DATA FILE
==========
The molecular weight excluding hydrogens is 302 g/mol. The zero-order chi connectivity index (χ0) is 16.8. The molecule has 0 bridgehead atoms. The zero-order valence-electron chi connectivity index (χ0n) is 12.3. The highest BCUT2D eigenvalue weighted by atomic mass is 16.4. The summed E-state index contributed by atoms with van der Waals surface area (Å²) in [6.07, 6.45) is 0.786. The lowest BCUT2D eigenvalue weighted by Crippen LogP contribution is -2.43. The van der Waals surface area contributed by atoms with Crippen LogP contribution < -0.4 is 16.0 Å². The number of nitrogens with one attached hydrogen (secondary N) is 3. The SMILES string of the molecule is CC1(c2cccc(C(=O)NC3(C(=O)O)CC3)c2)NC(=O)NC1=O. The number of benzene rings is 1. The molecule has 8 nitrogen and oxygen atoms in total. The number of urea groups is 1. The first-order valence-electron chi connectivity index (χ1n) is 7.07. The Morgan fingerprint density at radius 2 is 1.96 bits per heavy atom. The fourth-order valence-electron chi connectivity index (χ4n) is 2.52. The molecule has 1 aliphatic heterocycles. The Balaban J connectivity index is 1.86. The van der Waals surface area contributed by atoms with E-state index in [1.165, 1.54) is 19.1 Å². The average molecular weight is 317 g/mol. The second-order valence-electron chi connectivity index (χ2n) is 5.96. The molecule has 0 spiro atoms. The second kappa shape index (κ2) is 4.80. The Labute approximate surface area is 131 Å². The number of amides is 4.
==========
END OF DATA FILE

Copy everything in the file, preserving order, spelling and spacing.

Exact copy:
The molecular weight excluding hydrogens is 302 g/mol. The zero-order chi connectivity index (χ0) is 16.8. The molecule has 0 bridgehead atoms. The zero-order valence-electron chi connectivity index (χ0n) is 12.3. The highest BCUT2D eigenvalue weighted by atomic mass is 16.4. The summed E-state index contributed by atoms with van der Waals surface area (Å²) in [6.07, 6.45) is 0.786. The lowest BCUT2D eigenvalue weighted by Crippen LogP contribution is -2.43. The van der Waals surface area contributed by atoms with Crippen LogP contribution < -0.4 is 16.0 Å². The number of nitrogens with one attached hydrogen (secondary N) is 3. The SMILES string of the molecule is CC1(c2cccc(C(=O)NC3(C(=O)O)CC3)c2)NC(=O)NC1=O. The number of benzene rings is 1. The molecule has 8 nitrogen and oxygen atoms in total. The number of urea groups is 1. The first-order valence-electron chi connectivity index (χ1n) is 7.07. The Morgan fingerprint density at radius 2 is 1.96 bits per heavy atom. The fourth-order valence-electron chi connectivity index (χ4n) is 2.52. The molecule has 1 aliphatic heterocycles. The Balaban J connectivity index is 1.86. The van der Waals surface area contributed by atoms with E-state index in [1.165, 1.54) is 19.1 Å². The average molecular weight is 317 g/mol. The second-order valence-electron chi connectivity index (χ2n) is 5.96. The molecule has 0 spiro atoms. The second kappa shape index (κ2) is 4.80. The Labute approximate surface area is 131 Å². The number of amides is 4.